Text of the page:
Only you can determine what is best for you as we have no idea of your hand size, recoil sensitivity, preference for a 1911 type grip angle or Glock, desire for manual safety, etc.. However in your price range you should also look at the M&P line as they are more ergonomically designed. My cousin loves his Ruger SR9 that he bought for $400 for range use. It has been 100% reliable and will outlive him. For plinking I use my .22's and even then at today's prices it is no longer cheap to shoot a .22 lr. These days 9mm can run you almost a dollar a round so if you are a first time shooter and not going to carry you may want to consider a .22 instead and get the 9mm later. And yes, once you get one gun you will get others (assuming you like to shoot. If not, your gun will collect dust and it will not matter what you buy) no matter what you think.
My last two new shooter students both stated that they could only afford one gun and it had to last them for a long time and agonized over their choices. Eight months later and they both own 3 guns now. As for the Glock 19, it is a good gun. Reliable, simple to use, disassemble and a good defensive tool. Whether it fits your hand and is the best for you however, is a personal decision. As I tell my new shooters, do not let others decide what gun you should buy. You do not do that when you buy a car or clothes or most other things so do not do that with your guns. Research, try if possible and form your own opinions. DO NOT buy a gun you never held in your hand. I know too many people who order guns and then hate them because the grip is too big, gun is too heavy, slide too hard to rack, difficult to disassemble, etc.. Good luck in your quest.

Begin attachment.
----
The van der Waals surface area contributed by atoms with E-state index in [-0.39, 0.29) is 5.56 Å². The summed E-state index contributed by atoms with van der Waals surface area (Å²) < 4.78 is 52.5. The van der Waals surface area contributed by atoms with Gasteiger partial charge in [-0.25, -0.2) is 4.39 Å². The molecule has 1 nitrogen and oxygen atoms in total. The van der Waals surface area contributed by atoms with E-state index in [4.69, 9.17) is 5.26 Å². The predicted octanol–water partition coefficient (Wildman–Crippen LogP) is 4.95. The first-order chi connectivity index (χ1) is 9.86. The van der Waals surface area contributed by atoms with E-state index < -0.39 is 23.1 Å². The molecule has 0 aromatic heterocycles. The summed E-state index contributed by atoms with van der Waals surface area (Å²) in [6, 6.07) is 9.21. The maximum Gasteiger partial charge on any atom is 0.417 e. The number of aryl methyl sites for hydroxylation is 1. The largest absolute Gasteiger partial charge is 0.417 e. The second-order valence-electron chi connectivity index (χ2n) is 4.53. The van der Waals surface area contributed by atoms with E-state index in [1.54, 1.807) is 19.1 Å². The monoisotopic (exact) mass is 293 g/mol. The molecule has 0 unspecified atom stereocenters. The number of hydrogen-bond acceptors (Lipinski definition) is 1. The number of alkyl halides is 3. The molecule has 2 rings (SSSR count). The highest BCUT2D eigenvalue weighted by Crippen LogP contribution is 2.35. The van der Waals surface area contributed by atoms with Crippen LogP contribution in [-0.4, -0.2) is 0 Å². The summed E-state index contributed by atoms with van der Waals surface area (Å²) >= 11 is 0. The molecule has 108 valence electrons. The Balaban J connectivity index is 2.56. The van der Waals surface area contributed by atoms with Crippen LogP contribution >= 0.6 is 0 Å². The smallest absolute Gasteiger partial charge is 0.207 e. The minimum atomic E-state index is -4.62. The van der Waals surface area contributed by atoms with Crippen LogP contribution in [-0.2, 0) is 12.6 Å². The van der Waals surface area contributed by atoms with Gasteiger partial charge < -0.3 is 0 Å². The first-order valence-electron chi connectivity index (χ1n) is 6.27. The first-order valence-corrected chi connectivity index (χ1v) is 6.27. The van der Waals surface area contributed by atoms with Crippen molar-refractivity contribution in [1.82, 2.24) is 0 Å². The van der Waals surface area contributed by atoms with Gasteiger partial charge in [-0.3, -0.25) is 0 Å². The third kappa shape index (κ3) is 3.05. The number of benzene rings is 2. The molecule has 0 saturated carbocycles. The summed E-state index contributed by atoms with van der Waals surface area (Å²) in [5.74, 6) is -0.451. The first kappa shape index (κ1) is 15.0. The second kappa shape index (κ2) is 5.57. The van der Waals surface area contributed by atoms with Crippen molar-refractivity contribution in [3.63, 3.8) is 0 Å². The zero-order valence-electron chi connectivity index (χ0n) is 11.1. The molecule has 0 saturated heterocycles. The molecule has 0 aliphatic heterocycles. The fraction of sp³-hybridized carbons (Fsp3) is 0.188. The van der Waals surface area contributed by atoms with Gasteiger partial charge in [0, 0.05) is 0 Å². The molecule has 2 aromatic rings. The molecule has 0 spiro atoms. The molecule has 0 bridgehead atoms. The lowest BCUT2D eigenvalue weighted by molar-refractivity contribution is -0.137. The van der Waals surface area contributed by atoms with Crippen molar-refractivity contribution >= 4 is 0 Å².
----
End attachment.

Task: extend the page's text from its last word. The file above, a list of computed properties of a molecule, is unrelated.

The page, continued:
One last word of advice. If you really want a more expensive gun, save up for it rather than settle. I know many guys who did not buy the gun they really wanted because it was a few hundred more and ended up spending a lot more money buying several less expensive guns and ended up with several guns that cost a heck of a lot more than what they really wanted and are still not happy. I think that many of us have been there before. For some it is a mental thing where they cannot see spending a $1000 on a gun but buy $600 guns one after the other because none of them is like the $1000 gun they want. I see this all the time and was that way myself. Heck, I am still paying off guns that I no longer own. Now I just buy the gun I really want and it is actually cheaper in the long run.
I owned a G 23 for years but gave it to my son after I retired from armed security & before WI had a concealed carry law. I realize my mistake. I'd replace it but have gotten a good LEO/Security/Military deal on an M&P 40C & now I'm waiting for delivery. I wouldn't hesitate getting another Glock.
I'd get a Glock 23 in .40 (or 32 in 357SIG.) You can then get a 9mm conversion barrel (and the either .40 or 357SIG barrel, which ever didn't come with the gun.) You can't upconvert the 19 to .40 or 357SIG
You can now shoot all three calibers. I'd carry the harder hitting ones for CCW, but you can use the (in normal circumstances) 9mm for practice. Also, you can buy whatever ammo is cheapest and most available, when we get the periodic panic induced shortages.
Get a 22/23 and a 9mm conversion barrel. And contrary to popular belief, you can in fact shoot 9mm out of a .40 glock magazine. Although, I wouldn't trust my life on a conversion barrel, so I guess unless you were comfortable carrying .40 s&w a 19 would be the way to go.
edit, I just read the above post. Yea, what he said.
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